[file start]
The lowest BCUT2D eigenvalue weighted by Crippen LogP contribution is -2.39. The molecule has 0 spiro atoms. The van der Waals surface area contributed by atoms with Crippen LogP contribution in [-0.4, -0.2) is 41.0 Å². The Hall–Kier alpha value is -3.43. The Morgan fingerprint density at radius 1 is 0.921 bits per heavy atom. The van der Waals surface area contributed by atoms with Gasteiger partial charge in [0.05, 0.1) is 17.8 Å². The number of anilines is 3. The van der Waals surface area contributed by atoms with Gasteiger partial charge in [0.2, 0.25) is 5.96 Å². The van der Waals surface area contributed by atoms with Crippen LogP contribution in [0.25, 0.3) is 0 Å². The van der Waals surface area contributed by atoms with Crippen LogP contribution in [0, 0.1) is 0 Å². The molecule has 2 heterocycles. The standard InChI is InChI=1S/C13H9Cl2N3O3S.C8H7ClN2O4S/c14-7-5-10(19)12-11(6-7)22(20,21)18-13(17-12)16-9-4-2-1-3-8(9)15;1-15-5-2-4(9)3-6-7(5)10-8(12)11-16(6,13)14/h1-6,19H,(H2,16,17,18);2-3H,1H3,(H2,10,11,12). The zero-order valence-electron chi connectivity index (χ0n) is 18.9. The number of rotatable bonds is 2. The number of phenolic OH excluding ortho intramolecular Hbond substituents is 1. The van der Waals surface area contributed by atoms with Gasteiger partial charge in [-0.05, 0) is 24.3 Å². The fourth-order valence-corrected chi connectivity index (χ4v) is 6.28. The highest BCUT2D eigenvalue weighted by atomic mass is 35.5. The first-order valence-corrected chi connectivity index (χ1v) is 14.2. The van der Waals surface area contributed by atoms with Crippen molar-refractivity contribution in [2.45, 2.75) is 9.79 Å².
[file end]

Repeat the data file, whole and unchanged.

The lowest BCUT2D eigenvalue weighted by Crippen LogP contribution is -2.39. The molecule has 0 spiro atoms. The van der Waals surface area contributed by atoms with Crippen LogP contribution in [-0.4, -0.2) is 41.0 Å². The Hall–Kier alpha value is -3.43. The Morgan fingerprint density at radius 1 is 0.921 bits per heavy atom. The van der Waals surface area contributed by atoms with Gasteiger partial charge in [0.05, 0.1) is 17.8 Å². The number of anilines is 3. The van der Waals surface area contributed by atoms with Gasteiger partial charge in [0.2, 0.25) is 5.96 Å². The van der Waals surface area contributed by atoms with Crippen LogP contribution in [0.25, 0.3) is 0 Å². The van der Waals surface area contributed by atoms with Crippen LogP contribution in [0, 0.1) is 0 Å². The molecule has 2 heterocycles. The standard InChI is InChI=1S/C13H9Cl2N3O3S.C8H7ClN2O4S/c14-7-5-10(19)12-11(6-7)22(20,21)18-13(17-12)16-9-4-2-1-3-8(9)15;1-15-5-2-4(9)3-6-7(5)10-8(12)11-16(6,13)14/h1-6,19H,(H2,16,17,18);2-3H,1H3,(H2,10,11,12). The zero-order valence-electron chi connectivity index (χ0n) is 18.9. The number of rotatable bonds is 2. The number of phenolic OH excluding ortho intramolecular Hbond substituents is 1. The van der Waals surface area contributed by atoms with Gasteiger partial charge in [-0.05, 0) is 24.3 Å². The fourth-order valence-corrected chi connectivity index (χ4v) is 6.28. The highest BCUT2D eigenvalue weighted by atomic mass is 35.5. The first-order valence-corrected chi connectivity index (χ1v) is 14.2. The van der Waals surface area contributed by atoms with Crippen molar-refractivity contribution in [2.45, 2.75) is 9.79 Å².